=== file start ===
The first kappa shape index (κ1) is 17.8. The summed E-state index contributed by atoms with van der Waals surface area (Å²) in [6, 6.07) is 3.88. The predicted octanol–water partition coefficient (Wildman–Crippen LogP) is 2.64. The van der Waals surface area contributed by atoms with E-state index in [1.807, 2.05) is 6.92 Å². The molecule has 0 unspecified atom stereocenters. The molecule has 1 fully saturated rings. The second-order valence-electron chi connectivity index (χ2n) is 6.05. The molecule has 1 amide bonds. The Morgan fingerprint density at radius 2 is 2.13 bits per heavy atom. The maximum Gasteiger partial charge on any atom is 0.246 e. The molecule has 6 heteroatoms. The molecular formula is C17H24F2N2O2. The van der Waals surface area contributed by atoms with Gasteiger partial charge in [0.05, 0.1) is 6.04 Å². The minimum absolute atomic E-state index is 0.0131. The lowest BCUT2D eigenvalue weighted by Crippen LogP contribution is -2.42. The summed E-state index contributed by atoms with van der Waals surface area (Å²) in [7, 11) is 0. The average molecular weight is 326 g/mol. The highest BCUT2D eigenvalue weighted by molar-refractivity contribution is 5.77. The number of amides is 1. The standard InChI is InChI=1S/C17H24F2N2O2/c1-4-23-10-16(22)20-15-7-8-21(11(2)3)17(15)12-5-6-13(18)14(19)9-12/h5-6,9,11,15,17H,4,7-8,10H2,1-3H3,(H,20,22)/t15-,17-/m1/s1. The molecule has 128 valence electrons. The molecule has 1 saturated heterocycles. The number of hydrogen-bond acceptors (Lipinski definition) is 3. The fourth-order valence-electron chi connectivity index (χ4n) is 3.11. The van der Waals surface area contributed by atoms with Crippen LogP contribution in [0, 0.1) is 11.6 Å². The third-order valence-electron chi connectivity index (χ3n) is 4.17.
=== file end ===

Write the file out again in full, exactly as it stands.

The first kappa shape index (κ1) is 17.8. The summed E-state index contributed by atoms with van der Waals surface area (Å²) in [6, 6.07) is 3.88. The predicted octanol–water partition coefficient (Wildman–Crippen LogP) is 2.64. The van der Waals surface area contributed by atoms with E-state index in [1.807, 2.05) is 6.92 Å². The molecule has 0 unspecified atom stereocenters. The molecule has 1 fully saturated rings. The second-order valence-electron chi connectivity index (χ2n) is 6.05. The molecule has 1 amide bonds. The Morgan fingerprint density at radius 2 is 2.13 bits per heavy atom. The maximum Gasteiger partial charge on any atom is 0.246 e. The molecule has 6 heteroatoms. The molecular formula is C17H24F2N2O2. The van der Waals surface area contributed by atoms with Gasteiger partial charge in [0.05, 0.1) is 6.04 Å². The minimum absolute atomic E-state index is 0.0131. The lowest BCUT2D eigenvalue weighted by Crippen LogP contribution is -2.42. The summed E-state index contributed by atoms with van der Waals surface area (Å²) in [7, 11) is 0. The average molecular weight is 326 g/mol. The highest BCUT2D eigenvalue weighted by molar-refractivity contribution is 5.77. The number of amides is 1. The standard InChI is InChI=1S/C17H24F2N2O2/c1-4-23-10-16(22)20-15-7-8-21(11(2)3)17(15)12-5-6-13(18)14(19)9-12/h5-6,9,11,15,17H,4,7-8,10H2,1-3H3,(H,20,22)/t15-,17-/m1/s1. The molecule has 128 valence electrons. The molecule has 1 saturated heterocycles. The number of hydrogen-bond acceptors (Lipinski definition) is 3. The fourth-order valence-electron chi connectivity index (χ4n) is 3.11. The van der Waals surface area contributed by atoms with Crippen LogP contribution in [0, 0.1) is 11.6 Å². The third-order valence-electron chi connectivity index (χ3n) is 4.17.